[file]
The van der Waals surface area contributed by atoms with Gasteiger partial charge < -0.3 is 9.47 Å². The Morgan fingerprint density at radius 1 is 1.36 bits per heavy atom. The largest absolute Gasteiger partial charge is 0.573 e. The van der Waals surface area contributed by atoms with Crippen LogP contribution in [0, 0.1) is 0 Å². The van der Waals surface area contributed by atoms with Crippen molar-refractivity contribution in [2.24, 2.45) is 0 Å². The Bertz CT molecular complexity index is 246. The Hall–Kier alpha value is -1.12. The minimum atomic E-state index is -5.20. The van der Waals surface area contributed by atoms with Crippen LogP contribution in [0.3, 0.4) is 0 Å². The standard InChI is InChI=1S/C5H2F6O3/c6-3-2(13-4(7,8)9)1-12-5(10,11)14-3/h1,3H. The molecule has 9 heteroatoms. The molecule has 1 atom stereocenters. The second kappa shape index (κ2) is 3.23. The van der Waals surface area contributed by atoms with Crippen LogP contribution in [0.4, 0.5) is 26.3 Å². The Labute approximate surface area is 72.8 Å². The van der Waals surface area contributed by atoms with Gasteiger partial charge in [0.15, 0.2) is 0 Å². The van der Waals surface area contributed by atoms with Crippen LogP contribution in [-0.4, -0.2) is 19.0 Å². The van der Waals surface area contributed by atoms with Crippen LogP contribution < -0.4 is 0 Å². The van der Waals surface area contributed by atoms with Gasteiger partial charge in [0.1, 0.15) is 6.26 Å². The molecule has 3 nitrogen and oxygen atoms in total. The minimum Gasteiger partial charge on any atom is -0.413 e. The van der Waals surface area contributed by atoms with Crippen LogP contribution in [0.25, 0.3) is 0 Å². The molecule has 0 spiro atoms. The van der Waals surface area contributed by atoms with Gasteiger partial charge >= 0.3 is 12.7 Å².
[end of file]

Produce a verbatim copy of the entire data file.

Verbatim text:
The van der Waals surface area contributed by atoms with Gasteiger partial charge < -0.3 is 9.47 Å². The Morgan fingerprint density at radius 1 is 1.36 bits per heavy atom. The largest absolute Gasteiger partial charge is 0.573 e. The van der Waals surface area contributed by atoms with Crippen LogP contribution in [0, 0.1) is 0 Å². The van der Waals surface area contributed by atoms with Crippen molar-refractivity contribution in [2.24, 2.45) is 0 Å². The Bertz CT molecular complexity index is 246. The Hall–Kier alpha value is -1.12. The minimum atomic E-state index is -5.20. The van der Waals surface area contributed by atoms with Crippen LogP contribution in [0.3, 0.4) is 0 Å². The standard InChI is InChI=1S/C5H2F6O3/c6-3-2(13-4(7,8)9)1-12-5(10,11)14-3/h1,3H. The molecule has 9 heteroatoms. The molecule has 1 atom stereocenters. The second kappa shape index (κ2) is 3.23. The van der Waals surface area contributed by atoms with Crippen LogP contribution in [0.4, 0.5) is 26.3 Å². The Labute approximate surface area is 72.8 Å². The van der Waals surface area contributed by atoms with Gasteiger partial charge in [0.15, 0.2) is 0 Å². The van der Waals surface area contributed by atoms with Crippen LogP contribution in [-0.4, -0.2) is 19.0 Å². The van der Waals surface area contributed by atoms with Crippen LogP contribution < -0.4 is 0 Å². The van der Waals surface area contributed by atoms with Gasteiger partial charge in [0.1, 0.15) is 6.26 Å². The molecule has 3 nitrogen and oxygen atoms in total. The minimum Gasteiger partial charge on any atom is -0.413 e. The van der Waals surface area contributed by atoms with Crippen LogP contribution in [0.25, 0.3) is 0 Å². The molecule has 0 spiro atoms. The van der Waals surface area contributed by atoms with Gasteiger partial charge >= 0.3 is 12.7 Å².